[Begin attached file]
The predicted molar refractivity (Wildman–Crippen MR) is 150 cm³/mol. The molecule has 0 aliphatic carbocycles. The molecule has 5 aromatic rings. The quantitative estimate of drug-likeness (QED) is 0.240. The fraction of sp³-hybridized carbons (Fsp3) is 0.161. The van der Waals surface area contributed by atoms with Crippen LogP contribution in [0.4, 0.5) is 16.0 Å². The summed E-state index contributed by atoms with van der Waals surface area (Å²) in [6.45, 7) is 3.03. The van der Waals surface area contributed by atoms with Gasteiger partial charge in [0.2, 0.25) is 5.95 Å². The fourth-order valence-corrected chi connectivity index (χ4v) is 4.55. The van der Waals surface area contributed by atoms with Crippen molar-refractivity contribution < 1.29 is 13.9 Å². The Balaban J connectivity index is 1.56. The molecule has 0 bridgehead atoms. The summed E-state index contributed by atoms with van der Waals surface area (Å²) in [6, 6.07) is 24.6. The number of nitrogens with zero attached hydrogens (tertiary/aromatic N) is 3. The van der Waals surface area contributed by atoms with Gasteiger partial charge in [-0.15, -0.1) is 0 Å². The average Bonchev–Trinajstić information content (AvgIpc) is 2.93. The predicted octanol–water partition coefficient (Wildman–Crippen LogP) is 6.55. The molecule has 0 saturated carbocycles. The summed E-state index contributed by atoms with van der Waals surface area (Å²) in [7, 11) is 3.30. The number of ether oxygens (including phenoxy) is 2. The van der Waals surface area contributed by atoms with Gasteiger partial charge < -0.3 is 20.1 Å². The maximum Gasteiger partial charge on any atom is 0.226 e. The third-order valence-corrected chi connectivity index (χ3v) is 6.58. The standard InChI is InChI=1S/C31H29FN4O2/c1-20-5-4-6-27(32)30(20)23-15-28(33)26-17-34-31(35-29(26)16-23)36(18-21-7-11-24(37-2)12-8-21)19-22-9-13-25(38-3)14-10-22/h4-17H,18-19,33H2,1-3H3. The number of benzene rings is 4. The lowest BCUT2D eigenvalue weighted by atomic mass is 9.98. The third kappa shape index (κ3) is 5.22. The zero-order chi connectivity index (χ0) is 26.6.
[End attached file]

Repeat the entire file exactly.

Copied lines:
The predicted molar refractivity (Wildman–Crippen MR) is 150 cm³/mol. The molecule has 0 aliphatic carbocycles. The molecule has 5 aromatic rings. The quantitative estimate of drug-likeness (QED) is 0.240. The fraction of sp³-hybridized carbons (Fsp3) is 0.161. The van der Waals surface area contributed by atoms with Crippen LogP contribution in [0.4, 0.5) is 16.0 Å². The summed E-state index contributed by atoms with van der Waals surface area (Å²) in [6.45, 7) is 3.03. The van der Waals surface area contributed by atoms with Gasteiger partial charge in [0.2, 0.25) is 5.95 Å². The fourth-order valence-corrected chi connectivity index (χ4v) is 4.55. The van der Waals surface area contributed by atoms with Crippen molar-refractivity contribution < 1.29 is 13.9 Å². The Balaban J connectivity index is 1.56. The molecule has 0 bridgehead atoms. The summed E-state index contributed by atoms with van der Waals surface area (Å²) in [6, 6.07) is 24.6. The number of nitrogens with zero attached hydrogens (tertiary/aromatic N) is 3. The van der Waals surface area contributed by atoms with Gasteiger partial charge in [-0.15, -0.1) is 0 Å². The average Bonchev–Trinajstić information content (AvgIpc) is 2.93. The predicted octanol–water partition coefficient (Wildman–Crippen LogP) is 6.55. The molecule has 0 saturated carbocycles. The summed E-state index contributed by atoms with van der Waals surface area (Å²) in [7, 11) is 3.30. The number of ether oxygens (including phenoxy) is 2. The van der Waals surface area contributed by atoms with Gasteiger partial charge < -0.3 is 20.1 Å². The maximum Gasteiger partial charge on any atom is 0.226 e. The third-order valence-corrected chi connectivity index (χ3v) is 6.58. The standard InChI is InChI=1S/C31H29FN4O2/c1-20-5-4-6-27(32)30(20)23-15-28(33)26-17-34-31(35-29(26)16-23)36(18-21-7-11-24(37-2)12-8-21)19-22-9-13-25(38-3)14-10-22/h4-17H,18-19,33H2,1-3H3. The number of benzene rings is 4. The lowest BCUT2D eigenvalue weighted by atomic mass is 9.98. The third kappa shape index (κ3) is 5.22. The zero-order chi connectivity index (χ0) is 26.6.